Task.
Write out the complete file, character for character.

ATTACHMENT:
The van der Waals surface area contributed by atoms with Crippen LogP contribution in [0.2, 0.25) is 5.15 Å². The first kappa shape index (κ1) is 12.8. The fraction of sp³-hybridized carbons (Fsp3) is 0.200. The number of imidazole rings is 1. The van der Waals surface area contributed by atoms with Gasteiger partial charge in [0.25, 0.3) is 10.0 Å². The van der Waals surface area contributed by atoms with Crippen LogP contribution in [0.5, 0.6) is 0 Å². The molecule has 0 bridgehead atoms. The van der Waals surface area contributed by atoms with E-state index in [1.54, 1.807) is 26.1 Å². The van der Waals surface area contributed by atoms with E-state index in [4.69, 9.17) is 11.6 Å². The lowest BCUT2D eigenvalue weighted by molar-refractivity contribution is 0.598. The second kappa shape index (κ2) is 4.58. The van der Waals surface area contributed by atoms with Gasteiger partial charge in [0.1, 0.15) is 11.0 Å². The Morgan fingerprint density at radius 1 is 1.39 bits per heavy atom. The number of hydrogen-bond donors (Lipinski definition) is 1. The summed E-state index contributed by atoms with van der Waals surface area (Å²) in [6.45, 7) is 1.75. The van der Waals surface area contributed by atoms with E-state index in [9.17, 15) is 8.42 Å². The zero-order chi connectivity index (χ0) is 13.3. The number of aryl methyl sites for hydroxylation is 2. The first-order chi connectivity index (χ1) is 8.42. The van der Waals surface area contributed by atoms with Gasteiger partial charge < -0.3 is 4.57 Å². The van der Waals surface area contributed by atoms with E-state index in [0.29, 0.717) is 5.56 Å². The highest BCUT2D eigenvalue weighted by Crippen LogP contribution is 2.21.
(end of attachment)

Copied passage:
The van der Waals surface area contributed by atoms with Crippen LogP contribution in [0.2, 0.25) is 5.15 Å². The first kappa shape index (κ1) is 12.8. The fraction of sp³-hybridized carbons (Fsp3) is 0.200. The number of imidazole rings is 1. The van der Waals surface area contributed by atoms with Gasteiger partial charge in [0.25, 0.3) is 10.0 Å². The van der Waals surface area contributed by atoms with Crippen LogP contribution in [0.5, 0.6) is 0 Å². The molecule has 0 bridgehead atoms. The van der Waals surface area contributed by atoms with E-state index in [1.54, 1.807) is 26.1 Å². The van der Waals surface area contributed by atoms with E-state index in [4.69, 9.17) is 11.6 Å². The lowest BCUT2D eigenvalue weighted by molar-refractivity contribution is 0.598. The second kappa shape index (κ2) is 4.58. The van der Waals surface area contributed by atoms with Gasteiger partial charge in [0.1, 0.15) is 11.0 Å². The Morgan fingerprint density at radius 1 is 1.39 bits per heavy atom. The number of hydrogen-bond donors (Lipinski definition) is 1. The summed E-state index contributed by atoms with van der Waals surface area (Å²) in [6.45, 7) is 1.75. The van der Waals surface area contributed by atoms with E-state index in [9.17, 15) is 8.42 Å². The zero-order chi connectivity index (χ0) is 13.3. The number of aryl methyl sites for hydroxylation is 2. The first-order chi connectivity index (χ1) is 8.42. The van der Waals surface area contributed by atoms with Gasteiger partial charge < -0.3 is 4.57 Å². The van der Waals surface area contributed by atoms with E-state index in [0.29, 0.717) is 5.56 Å². The highest BCUT2D eigenvalue weighted by Crippen LogP contribution is 2.21.